Open Analogue Signal Information System (OASIS)

OASIS wiki (CERN only)

What is OASIS?

OASIS stands for Open Analogue Signal Information System. Its purpose is to acquire analogue signals from devices in the particle accelerators in CERN and display them in a convenient, graphical way. It is used by equipment specialists, engineers and operators in order to watch the behavior of a wide variety of systems in real-time.

The signals, distributed all around the accelerator complex, are digitized by oscilloscopes sitting in front-end computers (FECs). These FECs are installed next to the signal sources in order to preserve the signal integrity as much as possible.

The acquired data is sent through the Ethernet network, processed in an application server, and displayed on workstations running a dedicated application.

When bandwidth requirements allow it, the analogue signals are multiplexed by analogue matrices, connected to the oscilloscope channels. This scheme takes into account the fact that not all signals available are observed at the same time and allows us to save some digitizers, the most expensive devices in the system.

OASIS provides the Virtual oscilloscope abstraction (Vscope). A Vscope is a software oscilloscope that takes its data from different hardware oscilloscopes and displays it as if it all came from the same module. Thanks to this scheme, we are able to observe several signals as if they were next to each other while they are actually hundreds of meters away from one another. Of course, for this to work, we need to have the same trigger pulse and OASIS must keep in synchronization the acquisition settings used by the different connections that belong to the same Vscope.

OASIS also provides other convenient functionalities such as predefined set of signals, mountain range displays or peak detection mode.




How is OASIS made?

OASIS is built in a 3-tier architecture:

  • The front-end tier controls the hardware modules (oscilloscopes, multiplexers, and counters) and provides a hardware independent interface to the upper layer. It uses the FESA framework to provide the interface to the server layer.
  • The server tier consists of an application server that manages the resources provided by the front-end layer and assigns them to the connections requested by the clients (the third tier). The server tier intends to maximize the number of concurrent acquisitions based on a sophisticated priority algorithm, and provides the Virtual Scope (VScope) abstraction, that effectively allows clients to combine signals in the same display. It is written in Java, makes extensive use of the Spring Framework, Hibernate for the database access and JMS and RMI for the communication with the clients.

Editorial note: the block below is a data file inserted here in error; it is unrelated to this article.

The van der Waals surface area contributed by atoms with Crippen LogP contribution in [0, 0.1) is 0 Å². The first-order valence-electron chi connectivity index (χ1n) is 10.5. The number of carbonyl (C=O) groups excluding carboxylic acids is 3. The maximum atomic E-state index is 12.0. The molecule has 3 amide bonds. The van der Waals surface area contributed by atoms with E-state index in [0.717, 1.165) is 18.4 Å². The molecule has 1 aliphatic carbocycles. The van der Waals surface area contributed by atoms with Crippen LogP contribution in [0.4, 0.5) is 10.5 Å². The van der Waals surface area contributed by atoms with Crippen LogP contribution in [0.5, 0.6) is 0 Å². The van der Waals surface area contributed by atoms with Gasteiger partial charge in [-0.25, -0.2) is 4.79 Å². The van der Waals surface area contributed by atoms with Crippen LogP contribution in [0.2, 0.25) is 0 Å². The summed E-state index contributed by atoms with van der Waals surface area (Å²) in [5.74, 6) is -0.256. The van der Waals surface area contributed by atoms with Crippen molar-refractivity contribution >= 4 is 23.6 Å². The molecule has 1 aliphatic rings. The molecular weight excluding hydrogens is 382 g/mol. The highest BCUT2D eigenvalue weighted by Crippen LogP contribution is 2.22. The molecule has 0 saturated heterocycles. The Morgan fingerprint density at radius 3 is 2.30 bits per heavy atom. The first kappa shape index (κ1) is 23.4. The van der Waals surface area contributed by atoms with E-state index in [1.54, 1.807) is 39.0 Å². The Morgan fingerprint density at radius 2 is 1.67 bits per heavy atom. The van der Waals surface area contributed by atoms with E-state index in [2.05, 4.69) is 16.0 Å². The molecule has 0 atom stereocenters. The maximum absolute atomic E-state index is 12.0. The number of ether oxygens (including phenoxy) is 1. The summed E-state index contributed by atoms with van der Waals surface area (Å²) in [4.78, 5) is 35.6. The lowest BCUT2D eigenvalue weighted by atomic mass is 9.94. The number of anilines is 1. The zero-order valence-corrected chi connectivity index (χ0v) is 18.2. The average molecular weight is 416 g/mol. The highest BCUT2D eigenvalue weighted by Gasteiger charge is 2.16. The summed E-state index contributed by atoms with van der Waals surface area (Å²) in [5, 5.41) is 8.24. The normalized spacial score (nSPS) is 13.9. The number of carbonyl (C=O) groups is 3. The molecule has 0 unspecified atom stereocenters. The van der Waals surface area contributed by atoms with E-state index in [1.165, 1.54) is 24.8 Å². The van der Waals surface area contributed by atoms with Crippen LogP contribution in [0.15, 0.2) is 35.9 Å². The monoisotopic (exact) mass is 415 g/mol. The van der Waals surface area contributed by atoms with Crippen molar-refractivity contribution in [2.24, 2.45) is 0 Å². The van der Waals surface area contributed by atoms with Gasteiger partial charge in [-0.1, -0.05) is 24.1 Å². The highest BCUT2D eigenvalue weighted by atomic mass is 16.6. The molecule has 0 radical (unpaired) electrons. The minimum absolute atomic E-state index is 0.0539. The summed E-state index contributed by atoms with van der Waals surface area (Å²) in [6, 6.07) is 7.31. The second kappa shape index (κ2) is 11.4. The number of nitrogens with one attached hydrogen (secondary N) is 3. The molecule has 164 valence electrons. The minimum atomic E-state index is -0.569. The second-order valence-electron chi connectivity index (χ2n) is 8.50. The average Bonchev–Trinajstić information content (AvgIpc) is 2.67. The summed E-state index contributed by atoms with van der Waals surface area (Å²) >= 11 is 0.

• The application tier, written in Java, provides the users with a graphical user interface that displays the signals and their settings. It is built in Swing, and takes advantage of the Spring Framework to wire up the dependencies and perform the remote calls to the server. The access to the OASIS server is performed through an intermediate layer that is shared across all other applications that use the OASIS system.

This architecture suits very well the OASIS needs since all processing is centralized in a single place, the OASIS application server. Since the server is the only component that has a global view of the system state, the connection requests and the acquisition setting management are performed there. Furthermore, the VScopes are created and managed on the server as well, which eases their sharing (master/slave mode) and the implementation of functions where the hardware and the VScope have different settings, such as in the scrolling mode.

This picture shows the architecture of the system, and highlights the main technologies in use: